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    8. haha exactly. and besides, if i wanted someone to be that into me, i'd want it to be just me, not my "type" lol

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  2. "I didn't understand why going to school and putting on a happy face and pretending to be interested in everyone else was so easy for my friends."

    You realized others have that spark and you don't. I think that hit me a lot earlier, but I'm sure it varies.

    "It was like it hurt them more than it hurt me to harm myself, but I didn't care."

    Yeah

    "The last thing I've noticed about myself is that I've always been able to get obsessed with people easily."

    Sudden, intense interests. Do you lose interest easily? Maybe not quickly, but after a while you notice some flaw or something you dislike that gradually quashes your obsession?

    --

    Honestly, I'd tentatively say yeah you are. How would it make you feel if you found out you're a sociopath? If it's happiness then reconsider, if it's neutralness or maybe a relief at finding your own kind, then yeah sociopath.

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    1. Excuse me, I didn't understand, if she's happy for being a sociopath, then she actually isn't?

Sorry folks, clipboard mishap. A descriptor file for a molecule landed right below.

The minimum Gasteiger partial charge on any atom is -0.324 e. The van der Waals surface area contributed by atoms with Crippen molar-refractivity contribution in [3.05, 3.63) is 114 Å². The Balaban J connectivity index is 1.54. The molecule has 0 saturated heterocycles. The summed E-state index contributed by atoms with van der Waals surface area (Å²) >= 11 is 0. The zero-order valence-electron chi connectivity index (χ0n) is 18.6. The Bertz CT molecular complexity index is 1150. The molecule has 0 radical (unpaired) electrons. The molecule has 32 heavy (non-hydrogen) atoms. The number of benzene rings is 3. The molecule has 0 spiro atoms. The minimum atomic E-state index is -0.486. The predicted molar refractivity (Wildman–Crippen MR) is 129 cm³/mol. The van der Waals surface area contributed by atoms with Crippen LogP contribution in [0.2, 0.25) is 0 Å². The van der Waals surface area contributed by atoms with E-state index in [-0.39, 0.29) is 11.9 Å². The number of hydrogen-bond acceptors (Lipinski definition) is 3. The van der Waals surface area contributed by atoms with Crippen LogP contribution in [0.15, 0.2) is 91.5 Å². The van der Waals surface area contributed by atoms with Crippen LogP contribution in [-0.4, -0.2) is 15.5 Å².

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  3. You didn't say how old you are now, or how far you've gone educationally.
    You don't seem overly shy and you fit in easily. If you are employed and
    have a support system, why not try acting? It seems you do so already,
    and you might be able to make a living at it.
    Your writing skills are good. So if you are more of an introvert you could be a
    writer.

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  4. She said something that is exactly what I do, about getting obsessed with real people or fictional characters and then mimicking them. Why we do that? I think there should more Posts about this sociopathic trait on the blog.